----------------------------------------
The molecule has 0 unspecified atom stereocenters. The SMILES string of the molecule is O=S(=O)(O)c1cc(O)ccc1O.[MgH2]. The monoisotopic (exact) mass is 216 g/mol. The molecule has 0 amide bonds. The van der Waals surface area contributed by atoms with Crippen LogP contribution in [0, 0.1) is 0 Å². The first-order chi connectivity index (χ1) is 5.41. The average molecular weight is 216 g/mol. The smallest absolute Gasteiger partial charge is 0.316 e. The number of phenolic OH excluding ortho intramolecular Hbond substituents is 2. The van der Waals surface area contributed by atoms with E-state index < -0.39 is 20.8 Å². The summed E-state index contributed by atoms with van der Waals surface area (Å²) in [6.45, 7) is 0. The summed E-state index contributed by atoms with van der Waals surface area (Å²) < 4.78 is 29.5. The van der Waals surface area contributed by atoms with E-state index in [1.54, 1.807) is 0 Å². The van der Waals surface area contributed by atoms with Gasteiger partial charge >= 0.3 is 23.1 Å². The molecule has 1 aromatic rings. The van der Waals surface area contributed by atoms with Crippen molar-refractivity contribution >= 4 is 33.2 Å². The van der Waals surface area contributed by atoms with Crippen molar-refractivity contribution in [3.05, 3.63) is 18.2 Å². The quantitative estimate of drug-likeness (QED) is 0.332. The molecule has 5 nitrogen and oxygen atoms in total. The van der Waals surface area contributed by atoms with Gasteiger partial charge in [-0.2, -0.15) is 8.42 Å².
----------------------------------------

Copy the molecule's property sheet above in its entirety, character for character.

The molecule has 0 unspecified atom stereocenters. The SMILES string of the molecule is O=S(=O)(O)c1cc(O)ccc1O.[MgH2]. The monoisotopic (exact) mass is 216 g/mol. The molecule has 0 amide bonds. The van der Waals surface area contributed by atoms with Crippen LogP contribution in [0, 0.1) is 0 Å². The first-order chi connectivity index (χ1) is 5.41. The average molecular weight is 216 g/mol. The smallest absolute Gasteiger partial charge is 0.316 e. The number of phenolic OH excluding ortho intramolecular Hbond substituents is 2. The van der Waals surface area contributed by atoms with E-state index < -0.39 is 20.8 Å². The summed E-state index contributed by atoms with van der Waals surface area (Å²) in [6.45, 7) is 0. The summed E-state index contributed by atoms with van der Waals surface area (Å²) < 4.78 is 29.5. The van der Waals surface area contributed by atoms with E-state index in [1.54, 1.807) is 0 Å². The van der Waals surface area contributed by atoms with Gasteiger partial charge >= 0.3 is 23.1 Å². The molecule has 1 aromatic rings. The van der Waals surface area contributed by atoms with Crippen molar-refractivity contribution >= 4 is 33.2 Å². The van der Waals surface area contributed by atoms with Crippen molar-refractivity contribution in [3.05, 3.63) is 18.2 Å². The quantitative estimate of drug-likeness (QED) is 0.332. The molecule has 5 nitrogen and oxygen atoms in total. The van der Waals surface area contributed by atoms with Gasteiger partial charge in [-0.2, -0.15) is 8.42 Å².